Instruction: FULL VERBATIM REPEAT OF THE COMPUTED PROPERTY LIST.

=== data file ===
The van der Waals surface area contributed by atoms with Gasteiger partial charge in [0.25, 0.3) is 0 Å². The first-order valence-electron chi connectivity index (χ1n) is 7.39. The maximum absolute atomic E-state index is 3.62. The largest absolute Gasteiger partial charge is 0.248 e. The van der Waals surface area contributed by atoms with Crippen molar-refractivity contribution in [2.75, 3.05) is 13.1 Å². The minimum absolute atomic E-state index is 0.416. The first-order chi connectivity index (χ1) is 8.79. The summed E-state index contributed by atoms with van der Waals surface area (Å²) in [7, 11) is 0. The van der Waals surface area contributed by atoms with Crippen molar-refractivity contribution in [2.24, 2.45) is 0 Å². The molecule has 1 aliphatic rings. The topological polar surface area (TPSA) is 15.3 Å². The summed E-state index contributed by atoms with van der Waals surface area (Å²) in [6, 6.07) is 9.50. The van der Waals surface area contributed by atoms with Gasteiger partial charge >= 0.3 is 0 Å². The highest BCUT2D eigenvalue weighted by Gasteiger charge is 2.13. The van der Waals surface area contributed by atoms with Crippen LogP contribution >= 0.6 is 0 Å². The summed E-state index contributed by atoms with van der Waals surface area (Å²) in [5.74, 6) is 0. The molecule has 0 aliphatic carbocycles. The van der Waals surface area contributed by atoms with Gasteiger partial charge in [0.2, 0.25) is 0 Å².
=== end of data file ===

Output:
The van der Waals surface area contributed by atoms with Gasteiger partial charge in [0.25, 0.3) is 0 Å². The first-order valence-electron chi connectivity index (χ1n) is 7.39. The maximum absolute atomic E-state index is 3.62. The largest absolute Gasteiger partial charge is 0.248 e. The van der Waals surface area contributed by atoms with Crippen molar-refractivity contribution in [2.75, 3.05) is 13.1 Å². The minimum absolute atomic E-state index is 0.416. The first-order chi connectivity index (χ1) is 8.79. The summed E-state index contributed by atoms with van der Waals surface area (Å²) in [7, 11) is 0. The van der Waals surface area contributed by atoms with Crippen molar-refractivity contribution in [2.24, 2.45) is 0 Å². The molecule has 1 aliphatic rings. The topological polar surface area (TPSA) is 15.3 Å². The summed E-state index contributed by atoms with van der Waals surface area (Å²) in [6, 6.07) is 9.50. The van der Waals surface area contributed by atoms with Gasteiger partial charge >= 0.3 is 0 Å². The highest BCUT2D eigenvalue weighted by Gasteiger charge is 2.13. The van der Waals surface area contributed by atoms with Crippen LogP contribution >= 0.6 is 0 Å². The summed E-state index contributed by atoms with van der Waals surface area (Å²) in [5.74, 6) is 0. The molecule has 0 aliphatic carbocycles. The van der Waals surface area contributed by atoms with Gasteiger partial charge in [0.2, 0.25) is 0 Å².